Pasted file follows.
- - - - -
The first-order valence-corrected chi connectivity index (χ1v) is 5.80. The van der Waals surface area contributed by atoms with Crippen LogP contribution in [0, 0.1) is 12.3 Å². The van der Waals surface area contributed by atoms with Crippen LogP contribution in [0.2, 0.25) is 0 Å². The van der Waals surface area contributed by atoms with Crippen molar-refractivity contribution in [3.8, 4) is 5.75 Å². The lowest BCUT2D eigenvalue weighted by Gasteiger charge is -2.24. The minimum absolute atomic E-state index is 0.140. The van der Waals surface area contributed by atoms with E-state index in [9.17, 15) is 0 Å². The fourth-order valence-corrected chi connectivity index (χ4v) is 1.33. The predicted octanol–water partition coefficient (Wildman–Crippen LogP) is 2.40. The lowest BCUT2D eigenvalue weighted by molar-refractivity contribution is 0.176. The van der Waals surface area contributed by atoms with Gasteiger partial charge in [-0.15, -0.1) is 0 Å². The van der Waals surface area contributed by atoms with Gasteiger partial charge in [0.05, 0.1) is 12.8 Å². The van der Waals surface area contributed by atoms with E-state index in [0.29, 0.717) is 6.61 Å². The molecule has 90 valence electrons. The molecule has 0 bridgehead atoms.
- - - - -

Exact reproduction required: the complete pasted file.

The first-order valence-corrected chi connectivity index (χ1v) is 5.80. The van der Waals surface area contributed by atoms with Crippen LogP contribution in [0, 0.1) is 12.3 Å². The van der Waals surface area contributed by atoms with Crippen LogP contribution in [0.2, 0.25) is 0 Å². The van der Waals surface area contributed by atoms with Crippen molar-refractivity contribution in [3.8, 4) is 5.75 Å². The lowest BCUT2D eigenvalue weighted by Gasteiger charge is -2.24. The minimum absolute atomic E-state index is 0.140. The van der Waals surface area contributed by atoms with E-state index in [9.17, 15) is 0 Å². The fourth-order valence-corrected chi connectivity index (χ4v) is 1.33. The predicted octanol–water partition coefficient (Wildman–Crippen LogP) is 2.40. The lowest BCUT2D eigenvalue weighted by molar-refractivity contribution is 0.176. The van der Waals surface area contributed by atoms with Gasteiger partial charge in [-0.15, -0.1) is 0 Å². The van der Waals surface area contributed by atoms with Gasteiger partial charge in [0.05, 0.1) is 12.8 Å². The van der Waals surface area contributed by atoms with E-state index in [0.29, 0.717) is 6.61 Å². The molecule has 90 valence electrons. The molecule has 0 bridgehead atoms.